It is important to find ways to separate yourself from the pack like: Doing your homework so that you absolutely understand your perspective clients pain points… or trade value for their time…or give them a demonstration that knocks their socks off…or ask open ended questions and intently listen to their answers. Let me share a recent experience…I  am in the market for a new car so I am going through the process that most of you have gone through. Tons of research on line and now armed with the knowledge to actually build the car myself, I start visiting car dealerships. One after the next I get the same old experience. Salespeople standing outside the dealership (some smoking) waiting for the next customer to fill their pockets with commission money. As I walk past them and open the door to the dealership, I see a person sitting behind a desk. I feel compelled to stop (that is the intent) and the person behind the desk asks me the worst sales question ever spoken…”May I help you?” I say, I am just looking and then she summons a salesperson over to start my car buying experience. Sound familiar?  After several of these, I said NO MORE! At the next dealership, I drive around the car lot and pull my car up to the model that I am interested in. The problem with this approach is that no one ever comes over to help me. I was ready to scrap the whole car buying thing and buy a used car from ebay when the following happened… I pull into this car lot and drive over to the model I am interested in and as I get out of my car, there is a salesman with a smile on his face and a bottle of water in his hand. He says “Wow, today is a hot one, would you like a bottle of water? By the way my name is Chris and let me know which one you would like to test drive and I’ll go get the key.” I point to one of the cars and 2 minutes later off I go on my test drive. The only thing Chris knew about me was my first name. He didn’t make me go inside, fill out paperwork, try to qualify me (most salespeople fail at qualifying anyway), introduce me to his sales manager,ask for my drivers license or take my personal car hostage before letting me test drive the car. He wanted me to get the experience of driving my new car right away. How refreshing, different and completely unexpected. After test driving the car, Chris began talking to me as if we were best friends. No canned sales pitch, awkward qualifying questions (who is going to drive this car the most?) or crappy trial closes (do you like the blue one or the red one better?) This was just the first example of many that Chris did completely different from any other car salesman. I’m sure that you can guess where I bought my new car…The best practice here is to identify how you will differentiate yourself to make a lasting impression.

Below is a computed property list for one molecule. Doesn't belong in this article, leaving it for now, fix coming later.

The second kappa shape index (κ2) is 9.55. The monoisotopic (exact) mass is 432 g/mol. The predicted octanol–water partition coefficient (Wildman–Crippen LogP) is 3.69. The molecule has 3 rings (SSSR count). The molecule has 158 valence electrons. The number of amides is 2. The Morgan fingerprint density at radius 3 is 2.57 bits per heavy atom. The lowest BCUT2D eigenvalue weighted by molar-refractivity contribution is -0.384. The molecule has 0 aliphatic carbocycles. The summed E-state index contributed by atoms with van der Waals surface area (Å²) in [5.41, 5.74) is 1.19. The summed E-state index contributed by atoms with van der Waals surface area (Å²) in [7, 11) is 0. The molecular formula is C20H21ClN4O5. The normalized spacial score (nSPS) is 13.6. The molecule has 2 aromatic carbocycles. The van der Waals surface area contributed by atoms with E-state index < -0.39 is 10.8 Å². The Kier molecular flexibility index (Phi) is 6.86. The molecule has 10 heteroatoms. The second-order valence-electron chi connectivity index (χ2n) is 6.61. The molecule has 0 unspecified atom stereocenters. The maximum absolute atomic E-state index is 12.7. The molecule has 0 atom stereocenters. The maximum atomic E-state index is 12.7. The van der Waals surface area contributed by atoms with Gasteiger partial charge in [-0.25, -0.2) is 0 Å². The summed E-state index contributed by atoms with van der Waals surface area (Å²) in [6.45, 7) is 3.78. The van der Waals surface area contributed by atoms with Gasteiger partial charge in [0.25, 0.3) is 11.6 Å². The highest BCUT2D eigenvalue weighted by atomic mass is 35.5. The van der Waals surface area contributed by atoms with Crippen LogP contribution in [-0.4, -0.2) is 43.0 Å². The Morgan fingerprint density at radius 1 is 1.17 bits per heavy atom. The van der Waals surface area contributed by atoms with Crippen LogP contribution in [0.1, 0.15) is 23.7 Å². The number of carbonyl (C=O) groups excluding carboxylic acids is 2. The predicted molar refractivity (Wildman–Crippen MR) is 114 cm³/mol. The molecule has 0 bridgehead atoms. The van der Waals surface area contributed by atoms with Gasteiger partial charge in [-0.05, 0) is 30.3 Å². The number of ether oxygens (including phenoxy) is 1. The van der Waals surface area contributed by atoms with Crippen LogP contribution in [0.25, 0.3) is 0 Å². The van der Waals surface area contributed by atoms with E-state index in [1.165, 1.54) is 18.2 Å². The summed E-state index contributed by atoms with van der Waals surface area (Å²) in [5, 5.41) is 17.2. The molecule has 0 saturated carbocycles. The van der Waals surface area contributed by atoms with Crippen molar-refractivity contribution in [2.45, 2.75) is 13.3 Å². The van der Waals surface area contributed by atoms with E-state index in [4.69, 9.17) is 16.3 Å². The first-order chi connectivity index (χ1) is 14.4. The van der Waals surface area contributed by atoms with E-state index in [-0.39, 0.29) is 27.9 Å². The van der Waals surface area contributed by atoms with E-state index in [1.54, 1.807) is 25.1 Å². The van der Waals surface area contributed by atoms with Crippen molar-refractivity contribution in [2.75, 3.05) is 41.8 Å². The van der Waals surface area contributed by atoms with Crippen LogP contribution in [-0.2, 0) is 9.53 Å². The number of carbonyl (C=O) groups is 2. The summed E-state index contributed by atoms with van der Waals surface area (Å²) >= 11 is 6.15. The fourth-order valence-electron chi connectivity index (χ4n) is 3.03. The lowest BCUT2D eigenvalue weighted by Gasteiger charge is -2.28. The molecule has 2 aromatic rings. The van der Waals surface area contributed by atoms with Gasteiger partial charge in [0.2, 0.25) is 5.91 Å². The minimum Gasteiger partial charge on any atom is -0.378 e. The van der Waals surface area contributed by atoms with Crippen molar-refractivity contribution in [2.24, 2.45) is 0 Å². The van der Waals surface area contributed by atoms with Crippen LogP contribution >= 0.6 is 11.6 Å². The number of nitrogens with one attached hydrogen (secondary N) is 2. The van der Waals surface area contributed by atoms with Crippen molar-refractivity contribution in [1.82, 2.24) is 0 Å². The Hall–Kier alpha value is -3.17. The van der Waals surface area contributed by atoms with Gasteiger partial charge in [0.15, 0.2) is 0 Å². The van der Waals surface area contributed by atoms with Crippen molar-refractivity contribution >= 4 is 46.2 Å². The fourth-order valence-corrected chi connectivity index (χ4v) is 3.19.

4. Focus on the activities – Sales happen or don’t happen for a reason. The top salespeople close more sales because they know that specific activities are the key to closing more sales. Making a simple spreadsheet, with 3 or 4 key activities, that if executed with discipline and structure, will lead to more sales. Example: 1- Making outbound calls every day from 2 pm to 3 pm 2- Learning time…Insist on devoting a few hours each week to learning something new about your industry (read a sales book, product knowledge, seminar, webinar, demo technique, etc) 3- Work your CRM weekly 4-Work LinkedIn 1 hr each day 5- Daily yoga, meditation or prayer. When you commit to executing focused activities, you will close more sales.